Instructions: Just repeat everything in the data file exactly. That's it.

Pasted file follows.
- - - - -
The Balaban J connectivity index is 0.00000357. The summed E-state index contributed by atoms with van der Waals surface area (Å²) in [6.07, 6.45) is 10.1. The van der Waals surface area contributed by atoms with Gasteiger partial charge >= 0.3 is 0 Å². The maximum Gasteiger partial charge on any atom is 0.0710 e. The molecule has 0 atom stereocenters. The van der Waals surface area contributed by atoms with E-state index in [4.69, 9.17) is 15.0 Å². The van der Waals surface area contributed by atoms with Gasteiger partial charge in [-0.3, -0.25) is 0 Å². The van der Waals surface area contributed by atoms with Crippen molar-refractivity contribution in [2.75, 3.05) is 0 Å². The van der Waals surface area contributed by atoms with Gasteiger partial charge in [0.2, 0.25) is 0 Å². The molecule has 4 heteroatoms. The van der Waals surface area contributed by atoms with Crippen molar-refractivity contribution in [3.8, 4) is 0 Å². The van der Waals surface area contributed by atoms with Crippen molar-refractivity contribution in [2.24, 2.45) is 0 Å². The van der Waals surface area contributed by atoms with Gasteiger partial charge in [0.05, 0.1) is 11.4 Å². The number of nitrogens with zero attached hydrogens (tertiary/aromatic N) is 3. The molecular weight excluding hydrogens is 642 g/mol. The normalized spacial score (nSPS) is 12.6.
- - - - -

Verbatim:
The Balaban J connectivity index is 0.00000357. The summed E-state index contributed by atoms with van der Waals surface area (Å²) in [6.07, 6.45) is 10.1. The van der Waals surface area contributed by atoms with Gasteiger partial charge >= 0.3 is 0 Å². The maximum Gasteiger partial charge on any atom is 0.0710 e. The molecule has 0 atom stereocenters. The van der Waals surface area contributed by atoms with E-state index in [4.69, 9.17) is 15.0 Å². The van der Waals surface area contributed by atoms with Gasteiger partial charge in [-0.3, -0.25) is 0 Å². The van der Waals surface area contributed by atoms with Crippen molar-refractivity contribution in [2.75, 3.05) is 0 Å². The van der Waals surface area contributed by atoms with Gasteiger partial charge in [0.2, 0.25) is 0 Å². The molecule has 4 heteroatoms. The van der Waals surface area contributed by atoms with Crippen molar-refractivity contribution in [3.8, 4) is 0 Å². The van der Waals surface area contributed by atoms with Crippen molar-refractivity contribution in [2.24, 2.45) is 0 Å². The van der Waals surface area contributed by atoms with Gasteiger partial charge in [0.05, 0.1) is 11.4 Å². The number of nitrogens with zero attached hydrogens (tertiary/aromatic N) is 3. The molecular weight excluding hydrogens is 642 g/mol. The normalized spacial score (nSPS) is 12.6.